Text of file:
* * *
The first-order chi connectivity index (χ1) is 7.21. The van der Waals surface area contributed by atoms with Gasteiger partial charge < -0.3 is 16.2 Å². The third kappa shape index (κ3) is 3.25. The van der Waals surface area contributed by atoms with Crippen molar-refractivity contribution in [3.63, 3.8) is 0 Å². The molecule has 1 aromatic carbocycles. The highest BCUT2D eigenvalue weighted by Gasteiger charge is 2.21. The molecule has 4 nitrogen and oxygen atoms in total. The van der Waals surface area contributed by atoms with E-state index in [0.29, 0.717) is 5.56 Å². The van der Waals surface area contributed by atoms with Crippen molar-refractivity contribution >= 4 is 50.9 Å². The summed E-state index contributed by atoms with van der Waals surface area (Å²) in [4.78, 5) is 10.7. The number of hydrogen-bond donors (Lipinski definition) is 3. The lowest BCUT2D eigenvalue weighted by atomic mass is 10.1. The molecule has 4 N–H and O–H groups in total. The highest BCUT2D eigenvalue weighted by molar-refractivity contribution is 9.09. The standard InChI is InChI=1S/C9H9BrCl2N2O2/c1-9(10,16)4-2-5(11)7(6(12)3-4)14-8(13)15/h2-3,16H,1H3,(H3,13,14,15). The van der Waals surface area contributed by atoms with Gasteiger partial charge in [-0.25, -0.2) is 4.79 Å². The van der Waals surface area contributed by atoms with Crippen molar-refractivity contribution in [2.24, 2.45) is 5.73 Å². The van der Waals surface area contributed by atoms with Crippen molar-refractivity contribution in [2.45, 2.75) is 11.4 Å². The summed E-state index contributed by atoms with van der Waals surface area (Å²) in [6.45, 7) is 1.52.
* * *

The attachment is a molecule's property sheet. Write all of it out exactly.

The first-order chi connectivity index (χ1) is 7.21. The van der Waals surface area contributed by atoms with Gasteiger partial charge < -0.3 is 16.2 Å². The third kappa shape index (κ3) is 3.25. The van der Waals surface area contributed by atoms with Crippen molar-refractivity contribution in [3.63, 3.8) is 0 Å². The molecule has 1 aromatic carbocycles. The highest BCUT2D eigenvalue weighted by Gasteiger charge is 2.21. The molecule has 4 nitrogen and oxygen atoms in total. The van der Waals surface area contributed by atoms with E-state index in [0.29, 0.717) is 5.56 Å². The van der Waals surface area contributed by atoms with Crippen molar-refractivity contribution >= 4 is 50.9 Å². The summed E-state index contributed by atoms with van der Waals surface area (Å²) in [4.78, 5) is 10.7. The number of hydrogen-bond donors (Lipinski definition) is 3. The lowest BCUT2D eigenvalue weighted by atomic mass is 10.1. The molecule has 4 N–H and O–H groups in total. The highest BCUT2D eigenvalue weighted by molar-refractivity contribution is 9.09. The standard InChI is InChI=1S/C9H9BrCl2N2O2/c1-9(10,16)4-2-5(11)7(6(12)3-4)14-8(13)15/h2-3,16H,1H3,(H3,13,14,15). The van der Waals surface area contributed by atoms with Gasteiger partial charge in [-0.25, -0.2) is 4.79 Å². The van der Waals surface area contributed by atoms with Crippen molar-refractivity contribution in [2.24, 2.45) is 5.73 Å². The van der Waals surface area contributed by atoms with Crippen molar-refractivity contribution in [2.45, 2.75) is 11.4 Å². The summed E-state index contributed by atoms with van der Waals surface area (Å²) in [6.45, 7) is 1.52.